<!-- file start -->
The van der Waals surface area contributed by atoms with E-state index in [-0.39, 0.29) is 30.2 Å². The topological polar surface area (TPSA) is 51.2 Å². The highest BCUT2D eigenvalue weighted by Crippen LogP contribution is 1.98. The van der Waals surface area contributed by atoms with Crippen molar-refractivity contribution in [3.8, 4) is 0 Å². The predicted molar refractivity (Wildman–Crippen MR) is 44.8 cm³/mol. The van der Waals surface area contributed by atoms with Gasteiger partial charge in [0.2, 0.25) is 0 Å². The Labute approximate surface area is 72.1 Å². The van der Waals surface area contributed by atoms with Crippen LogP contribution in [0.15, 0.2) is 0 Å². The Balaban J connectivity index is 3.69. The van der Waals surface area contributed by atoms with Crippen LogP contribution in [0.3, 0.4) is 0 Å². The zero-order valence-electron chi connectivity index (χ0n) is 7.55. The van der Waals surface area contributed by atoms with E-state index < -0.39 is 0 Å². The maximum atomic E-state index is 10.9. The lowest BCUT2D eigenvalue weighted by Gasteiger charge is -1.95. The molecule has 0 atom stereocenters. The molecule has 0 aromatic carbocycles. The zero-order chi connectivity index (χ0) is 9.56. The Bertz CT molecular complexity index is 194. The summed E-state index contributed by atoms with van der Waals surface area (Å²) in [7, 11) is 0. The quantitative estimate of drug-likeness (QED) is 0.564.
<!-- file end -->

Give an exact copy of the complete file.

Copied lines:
The van der Waals surface area contributed by atoms with E-state index in [-0.39, 0.29) is 30.2 Å². The topological polar surface area (TPSA) is 51.2 Å². The highest BCUT2D eigenvalue weighted by Crippen LogP contribution is 1.98. The van der Waals surface area contributed by atoms with Crippen molar-refractivity contribution in [3.8, 4) is 0 Å². The predicted molar refractivity (Wildman–Crippen MR) is 44.8 cm³/mol. The van der Waals surface area contributed by atoms with Gasteiger partial charge in [0.2, 0.25) is 0 Å². The Labute approximate surface area is 72.1 Å². The van der Waals surface area contributed by atoms with Crippen LogP contribution in [0.15, 0.2) is 0 Å². The Balaban J connectivity index is 3.69. The van der Waals surface area contributed by atoms with Crippen LogP contribution in [0.3, 0.4) is 0 Å². The zero-order valence-electron chi connectivity index (χ0n) is 7.55. The van der Waals surface area contributed by atoms with E-state index < -0.39 is 0 Å². The maximum atomic E-state index is 10.9. The lowest BCUT2D eigenvalue weighted by Gasteiger charge is -1.95. The molecule has 0 atom stereocenters. The molecule has 0 aromatic carbocycles. The zero-order chi connectivity index (χ0) is 9.56. The Bertz CT molecular complexity index is 194. The summed E-state index contributed by atoms with van der Waals surface area (Å²) in [7, 11) is 0. The quantitative estimate of drug-likeness (QED) is 0.564.